Myofascial Release for Chronic Pain Conditions
Chronic conditions such as chronic pain syndrome, fibromyalgia and other conditions associated with chronic pain often result in protective postures and tightening of the muscles and fascial system. This tightening results in decreased blood flow and less than optimal body functioning leading to a downward spiral of more pain. Myofascial release can help keep the system open and functioning at its best.
Myofascial Release for Tone and Spasticity
Children and adults with tone and spasticity experience abnormal lines of pull in the body which can result in misalignment of the muscles and joints, discomfort, pain and difficulty with movement. Myofascial release can help keep the body’s systems as open as possible to allow for improved function and management of pain.
Myofascial Release for Chronic Swelling
Swelling is often a signal to the body something is wrong. It can occur as a result of injury, infection, burn, insect bite or lack of movement. There are many reasons for acute and chronic swelling of the body or part of the body. If you are experiencing swelling in any body part, you should consult you’re your medical practitioner. When swelling becomes chronic, it is an indication that fluids are not moving optimally in the body and you may need additional help. If your fascial system is tight, it can prevent the movement of excess fluids through and eventually out of your system. Gentle myofascial release can open and soften the tissues allowing acute and chronic accumulated fluid to move more freely through the body.
Myofascial Release for Digestive Issues and Menstrual Pain
The fascial system can become tight in the abdominal area for many reasons causing restrictions in and around the digestive and reproductive systems resulting in difficulty with digestion, elimination, and normal menstruation. Prolonged sitting, repetitive heavy lifting, repetitive use of the hip flexor muscles in activities such as running, past abdominal or hip surgeries, injuries or trauma to the hips, back or stomach areas, lack of deep breathing, etc. can lead to deep fascial adhesions and restrictions. The restrictions can hinder the normal expansion and contraction that occurs in the abdomen with normal digestion and menstruation cycles. Myofascial release to the hips, abdomen and diaphragm areas can reduce adhesions and allow the digestive and reproductive systems to function optimally.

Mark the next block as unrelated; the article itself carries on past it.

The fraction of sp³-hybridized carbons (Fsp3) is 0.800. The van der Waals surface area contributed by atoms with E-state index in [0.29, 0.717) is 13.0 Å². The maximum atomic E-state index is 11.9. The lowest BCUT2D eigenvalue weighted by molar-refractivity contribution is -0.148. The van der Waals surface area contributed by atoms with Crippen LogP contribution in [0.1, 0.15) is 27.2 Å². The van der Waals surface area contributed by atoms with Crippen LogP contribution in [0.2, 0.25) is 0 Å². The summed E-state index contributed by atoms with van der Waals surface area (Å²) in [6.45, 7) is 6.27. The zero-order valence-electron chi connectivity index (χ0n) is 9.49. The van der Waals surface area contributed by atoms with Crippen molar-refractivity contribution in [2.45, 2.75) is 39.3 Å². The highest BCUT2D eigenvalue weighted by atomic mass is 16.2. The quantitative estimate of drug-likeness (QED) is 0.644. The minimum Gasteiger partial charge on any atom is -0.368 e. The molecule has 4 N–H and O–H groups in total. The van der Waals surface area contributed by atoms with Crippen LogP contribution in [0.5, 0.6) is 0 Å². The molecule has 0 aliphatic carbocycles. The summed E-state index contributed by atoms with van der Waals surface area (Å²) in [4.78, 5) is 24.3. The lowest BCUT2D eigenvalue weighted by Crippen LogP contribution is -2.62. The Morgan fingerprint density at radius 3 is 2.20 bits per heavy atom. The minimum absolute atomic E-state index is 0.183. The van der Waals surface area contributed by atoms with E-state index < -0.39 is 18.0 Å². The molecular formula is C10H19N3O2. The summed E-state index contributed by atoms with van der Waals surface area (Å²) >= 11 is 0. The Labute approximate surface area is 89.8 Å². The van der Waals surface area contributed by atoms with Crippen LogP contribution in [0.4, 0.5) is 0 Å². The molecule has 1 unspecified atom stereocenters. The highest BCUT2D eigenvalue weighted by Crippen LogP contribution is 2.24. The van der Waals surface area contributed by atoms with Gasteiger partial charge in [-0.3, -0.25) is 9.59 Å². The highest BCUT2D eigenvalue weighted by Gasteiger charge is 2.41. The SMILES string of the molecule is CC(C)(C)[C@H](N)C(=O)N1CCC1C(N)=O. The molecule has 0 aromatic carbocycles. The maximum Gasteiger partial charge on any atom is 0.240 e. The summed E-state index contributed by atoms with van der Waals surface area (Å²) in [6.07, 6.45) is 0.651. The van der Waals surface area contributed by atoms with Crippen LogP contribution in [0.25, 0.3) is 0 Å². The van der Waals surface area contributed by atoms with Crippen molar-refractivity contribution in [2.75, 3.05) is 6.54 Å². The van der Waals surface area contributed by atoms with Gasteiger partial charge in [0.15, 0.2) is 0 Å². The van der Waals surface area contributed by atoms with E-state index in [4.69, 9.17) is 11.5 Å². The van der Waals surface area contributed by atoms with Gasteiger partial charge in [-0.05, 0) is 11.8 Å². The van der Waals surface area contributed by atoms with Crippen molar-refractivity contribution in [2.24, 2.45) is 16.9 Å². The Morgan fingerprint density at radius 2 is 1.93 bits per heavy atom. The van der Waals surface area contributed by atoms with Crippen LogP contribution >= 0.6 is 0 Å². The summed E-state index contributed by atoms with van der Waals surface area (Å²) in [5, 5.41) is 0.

Myofascial Release for General Wellness to Look and Feel Your Best
Myofascial release helps to keep your system open and functioning optimally. An open fascial system supports good posture, deep breathing, and ideal blood flow. There is a great deal of discussion about fascia for reducing the appearance of cellulite in the body with aggressive approaches. There is some evidence that fascial adhesions contribute to the appearance of cellulite. However, an aggressive approach to breaking up fascial adhesions is not healthy. Any approach that leads to excessive bruising is not a healthy form of myofascial release. The JFB form of myofascial release is a firm but gentle approach to effective release.
Myofascial Release for Mental Health and Wellness
Depression and mental health problems often leads to chronic closed postures. The fascial system tightens and adapts to these less than ideal postures. The tight fascia reduces blood flow and creates abnormal lines of pull in the body. These can result in pain. Pain and discomfort can contribute to a downward spiral of decreased engagement in important life activities. Opening the fascial system can lead to greater comfort and sense of well-being.
Myofascial Release for Prenatal Care
During pregnancy and birth, muscles, tendons, and ligaments become more flexible and elastic to allow the baby room to grow and eventually move through the birth canal normally. When fascia is tight, it is the strongest tissue in the body. Past injuries, surgeries, poor postures or trauma can leave residual tightness in the body. Receiving myofascial release before pregnancy can help prepare the body for the healthiest possible pregnancy. Myofascial release is also safe throughout pregnancy and can soften the fascial system to prepare for birth.
Myofascial Release for Infants and Children
Infants, children, and teenagers can have tight fascia. Difficult births, falls, accidents, surgeries, prolonged sitting or poor postures, etc. can all lead to fascial restrictions. The fascial system is designed to help our bodies glide and move freely. It also protects us from injury. In a healthy body that moves often and receives good hydration and nutrition, the fascial system will eventually return to its hydrated state after injury supporting pain-free movement. However, in our culture, we do not always move as much as necessary or eat and drink as healthy as possible. Without movement and good dietary support, the fascial system may continue to tighten causing a variety of concerns. If your child is reporting unexplained pain or you notice prolonged poor posture you may want to consider myofascial release. It is always recommended you seek input from your medical professional.